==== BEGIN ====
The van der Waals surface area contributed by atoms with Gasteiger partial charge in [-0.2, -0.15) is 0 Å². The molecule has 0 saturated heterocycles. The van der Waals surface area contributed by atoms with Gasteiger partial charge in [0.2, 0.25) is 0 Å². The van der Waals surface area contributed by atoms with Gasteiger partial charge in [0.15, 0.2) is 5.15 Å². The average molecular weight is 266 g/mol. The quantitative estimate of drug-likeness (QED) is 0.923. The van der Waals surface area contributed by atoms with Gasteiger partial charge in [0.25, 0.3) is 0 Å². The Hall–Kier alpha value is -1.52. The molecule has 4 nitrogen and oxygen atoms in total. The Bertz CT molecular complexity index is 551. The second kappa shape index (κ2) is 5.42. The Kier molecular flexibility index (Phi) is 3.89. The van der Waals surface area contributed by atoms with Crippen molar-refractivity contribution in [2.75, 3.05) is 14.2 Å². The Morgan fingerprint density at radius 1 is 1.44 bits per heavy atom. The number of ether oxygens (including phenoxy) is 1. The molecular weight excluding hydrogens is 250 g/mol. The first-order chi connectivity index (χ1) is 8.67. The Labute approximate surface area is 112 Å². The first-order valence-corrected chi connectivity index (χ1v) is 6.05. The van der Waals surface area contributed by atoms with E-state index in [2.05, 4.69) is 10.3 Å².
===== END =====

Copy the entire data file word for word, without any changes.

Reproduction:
The van der Waals surface area contributed by atoms with Gasteiger partial charge in [-0.2, -0.15) is 0 Å². The molecule has 0 saturated heterocycles. The van der Waals surface area contributed by atoms with Gasteiger partial charge in [0.2, 0.25) is 0 Å². The van der Waals surface area contributed by atoms with Gasteiger partial charge in [0.15, 0.2) is 5.15 Å². The average molecular weight is 266 g/mol. The quantitative estimate of drug-likeness (QED) is 0.923. The van der Waals surface area contributed by atoms with Gasteiger partial charge in [0.25, 0.3) is 0 Å². The Hall–Kier alpha value is -1.52. The molecule has 4 nitrogen and oxygen atoms in total. The Bertz CT molecular complexity index is 551. The second kappa shape index (κ2) is 5.42. The Kier molecular flexibility index (Phi) is 3.89. The van der Waals surface area contributed by atoms with Crippen molar-refractivity contribution in [2.75, 3.05) is 14.2 Å². The Morgan fingerprint density at radius 1 is 1.44 bits per heavy atom. The number of ether oxygens (including phenoxy) is 1. The molecular weight excluding hydrogens is 250 g/mol. The first-order chi connectivity index (χ1) is 8.67. The Labute approximate surface area is 112 Å². The first-order valence-corrected chi connectivity index (χ1v) is 6.05. The van der Waals surface area contributed by atoms with E-state index in [2.05, 4.69) is 10.3 Å².